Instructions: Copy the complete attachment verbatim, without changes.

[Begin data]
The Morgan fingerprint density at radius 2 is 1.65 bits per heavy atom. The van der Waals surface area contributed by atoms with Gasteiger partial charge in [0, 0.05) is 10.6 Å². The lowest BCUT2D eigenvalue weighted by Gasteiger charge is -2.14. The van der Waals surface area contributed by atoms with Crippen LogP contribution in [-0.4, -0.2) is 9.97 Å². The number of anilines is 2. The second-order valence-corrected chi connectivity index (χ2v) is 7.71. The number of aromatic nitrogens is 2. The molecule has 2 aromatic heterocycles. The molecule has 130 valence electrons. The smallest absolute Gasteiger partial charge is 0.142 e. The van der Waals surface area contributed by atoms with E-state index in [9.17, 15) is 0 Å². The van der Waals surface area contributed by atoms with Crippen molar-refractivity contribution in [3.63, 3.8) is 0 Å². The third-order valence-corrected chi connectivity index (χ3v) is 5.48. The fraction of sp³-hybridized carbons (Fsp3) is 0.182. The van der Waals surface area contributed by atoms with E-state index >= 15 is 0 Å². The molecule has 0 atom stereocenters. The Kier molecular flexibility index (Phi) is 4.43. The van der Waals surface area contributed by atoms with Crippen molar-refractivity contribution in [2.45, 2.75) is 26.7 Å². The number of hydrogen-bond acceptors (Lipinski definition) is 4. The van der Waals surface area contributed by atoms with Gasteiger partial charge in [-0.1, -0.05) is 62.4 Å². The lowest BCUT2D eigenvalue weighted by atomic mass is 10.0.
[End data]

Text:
The Morgan fingerprint density at radius 2 is 1.65 bits per heavy atom. The van der Waals surface area contributed by atoms with Gasteiger partial charge in [0, 0.05) is 10.6 Å². The lowest BCUT2D eigenvalue weighted by Gasteiger charge is -2.14. The van der Waals surface area contributed by atoms with Crippen LogP contribution in [-0.4, -0.2) is 9.97 Å². The number of anilines is 2. The second-order valence-corrected chi connectivity index (χ2v) is 7.71. The number of aromatic nitrogens is 2. The molecule has 2 aromatic heterocycles. The molecule has 130 valence electrons. The smallest absolute Gasteiger partial charge is 0.142 e. The van der Waals surface area contributed by atoms with E-state index in [9.17, 15) is 0 Å². The van der Waals surface area contributed by atoms with Crippen molar-refractivity contribution in [3.63, 3.8) is 0 Å². The third-order valence-corrected chi connectivity index (χ3v) is 5.48. The fraction of sp³-hybridized carbons (Fsp3) is 0.182. The van der Waals surface area contributed by atoms with E-state index >= 15 is 0 Å². The molecule has 0 atom stereocenters. The Kier molecular flexibility index (Phi) is 4.43. The van der Waals surface area contributed by atoms with Crippen molar-refractivity contribution in [2.45, 2.75) is 26.7 Å². The number of hydrogen-bond acceptors (Lipinski definition) is 4. The van der Waals surface area contributed by atoms with Gasteiger partial charge in [-0.1, -0.05) is 62.4 Å². The lowest BCUT2D eigenvalue weighted by atomic mass is 10.0.